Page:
backwards engineer it. get others to give real life storage usage, and do an algorithm to match.

It would be difficult to do and I am not sure of the value. To be honest, most of the manufacturers offer this already. I am not sure of the net benefit other than members would have a one-stop shop for system information, which can be a positive thing.

"To be honest, most of the manufacturers offer this already."

And they are almost always way off.

My main issue is not whether anyone else offers it, but whether we can offer a substantially better.

I read the part about them almost always being off. I am not sure I agree with that.

Calculators often have fudge factors built in. But by and large, the problem with them is "trash-in, trash-out". Those that use them don't know how.

I still rely on observation combined with some old-fashioned pencil and paper. Can you do it better? I would think so based on all I have seen IPVM offer.

"Calculators often have fudge factors built in."

Agreed, that's why they typically come in high, e.g., Guaranteed Video Storage Calculation? Iomnis. High might be better than low but it's still an issue because it requires you to buy too much.

As I've stated above, the problem is the individual variability across camera models requires testing of any camera to have a chance of being highly accurate.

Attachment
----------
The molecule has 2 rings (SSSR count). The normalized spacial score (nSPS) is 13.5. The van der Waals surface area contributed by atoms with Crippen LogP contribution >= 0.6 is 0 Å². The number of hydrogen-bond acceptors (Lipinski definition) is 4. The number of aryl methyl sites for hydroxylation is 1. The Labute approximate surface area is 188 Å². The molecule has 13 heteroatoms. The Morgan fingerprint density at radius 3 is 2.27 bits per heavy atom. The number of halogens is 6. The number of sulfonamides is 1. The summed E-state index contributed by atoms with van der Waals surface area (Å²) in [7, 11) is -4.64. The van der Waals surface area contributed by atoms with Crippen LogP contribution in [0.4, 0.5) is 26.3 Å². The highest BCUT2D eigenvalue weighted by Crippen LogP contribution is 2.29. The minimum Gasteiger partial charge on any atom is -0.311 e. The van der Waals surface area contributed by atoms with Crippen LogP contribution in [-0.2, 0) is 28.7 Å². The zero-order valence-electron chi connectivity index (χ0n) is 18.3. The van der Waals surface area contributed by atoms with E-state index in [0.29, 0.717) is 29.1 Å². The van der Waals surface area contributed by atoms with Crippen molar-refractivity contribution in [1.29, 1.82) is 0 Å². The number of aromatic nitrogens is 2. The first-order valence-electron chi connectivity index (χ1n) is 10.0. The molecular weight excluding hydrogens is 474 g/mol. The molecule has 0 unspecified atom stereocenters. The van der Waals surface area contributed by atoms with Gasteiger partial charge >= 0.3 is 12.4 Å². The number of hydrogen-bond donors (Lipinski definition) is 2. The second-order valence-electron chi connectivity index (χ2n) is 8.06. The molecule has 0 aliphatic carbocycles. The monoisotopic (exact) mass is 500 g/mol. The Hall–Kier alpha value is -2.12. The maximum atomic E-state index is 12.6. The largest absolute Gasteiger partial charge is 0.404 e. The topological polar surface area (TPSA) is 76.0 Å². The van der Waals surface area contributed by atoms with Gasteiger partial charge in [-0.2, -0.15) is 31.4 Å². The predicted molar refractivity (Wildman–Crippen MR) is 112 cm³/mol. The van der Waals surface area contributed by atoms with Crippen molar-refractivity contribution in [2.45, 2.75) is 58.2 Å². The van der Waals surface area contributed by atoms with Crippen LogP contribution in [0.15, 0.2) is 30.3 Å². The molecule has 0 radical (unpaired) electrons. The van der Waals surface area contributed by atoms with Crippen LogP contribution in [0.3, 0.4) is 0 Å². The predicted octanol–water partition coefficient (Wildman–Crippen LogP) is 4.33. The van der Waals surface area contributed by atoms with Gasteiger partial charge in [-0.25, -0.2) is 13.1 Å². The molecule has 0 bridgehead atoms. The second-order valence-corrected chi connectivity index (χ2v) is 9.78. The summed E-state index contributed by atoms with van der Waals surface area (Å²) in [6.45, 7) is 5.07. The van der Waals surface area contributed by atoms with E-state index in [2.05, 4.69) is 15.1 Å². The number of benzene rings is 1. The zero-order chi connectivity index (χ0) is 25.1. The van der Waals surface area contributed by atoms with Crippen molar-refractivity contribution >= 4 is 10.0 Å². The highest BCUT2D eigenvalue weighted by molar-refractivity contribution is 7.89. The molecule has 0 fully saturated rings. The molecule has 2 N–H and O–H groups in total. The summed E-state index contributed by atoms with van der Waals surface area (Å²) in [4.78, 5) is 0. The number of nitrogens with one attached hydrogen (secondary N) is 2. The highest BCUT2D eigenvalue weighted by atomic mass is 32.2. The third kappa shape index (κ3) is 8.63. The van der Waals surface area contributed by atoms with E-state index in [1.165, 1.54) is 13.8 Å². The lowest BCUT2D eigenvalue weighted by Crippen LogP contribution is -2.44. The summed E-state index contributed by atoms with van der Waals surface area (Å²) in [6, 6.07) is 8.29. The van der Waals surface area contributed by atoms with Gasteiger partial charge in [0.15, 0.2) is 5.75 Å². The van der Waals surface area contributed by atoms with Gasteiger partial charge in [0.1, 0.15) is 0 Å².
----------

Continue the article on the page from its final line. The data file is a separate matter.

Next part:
As I've stated above, the problem is the individual variability across camera models requires testing of any camera to have a chance of being highly accurate.

This is true.

Can IPVM offer substantially better?

Yes.

IPVM already has the framework in place with the camera finder database. As for the information about the models, IPVM has tested and continues to test the most popular models, so that's a head start right there.

The rest of the data can come from members, if a mechanism and simple procedures were provided for real bandwidth measurements to be collected.

IPVM might pay 1 informative vote per model entered.

Only IPVM has access (direct and indirect) to this data, and that is why it would be superior to any manufacturer's version.

FWIW.... our own BW+Storage estimator does not have any fudge factor built in see BW+Storage Calc. One will see that we tend to be in the same range as the venerable tool by JVSG.

As John says... an estimator is still just an estimator...not a factual result.

Always look at the camera estimated bit rate to see if it matches well with your experience.

With our tool...you can override the estimation part and put in your own bit rate with the 'CBR' choice.

The Storage part is straight up math and you get to add your own fudge factor. It is RAID5 based at this time...but the estimated storage needed is what you are looking for anyway.

I agree that it would be something you should have in your tools, but is easily found elsewhere at the same time.

Dear John

To have a tool for storage calculation is a must specially since IPVM is providing other tools related to CCTV application. To have the choice to select camera brand and model would be great, this avoids users doubt on bandwidth level as you mentioned above.

Thanks, Zeena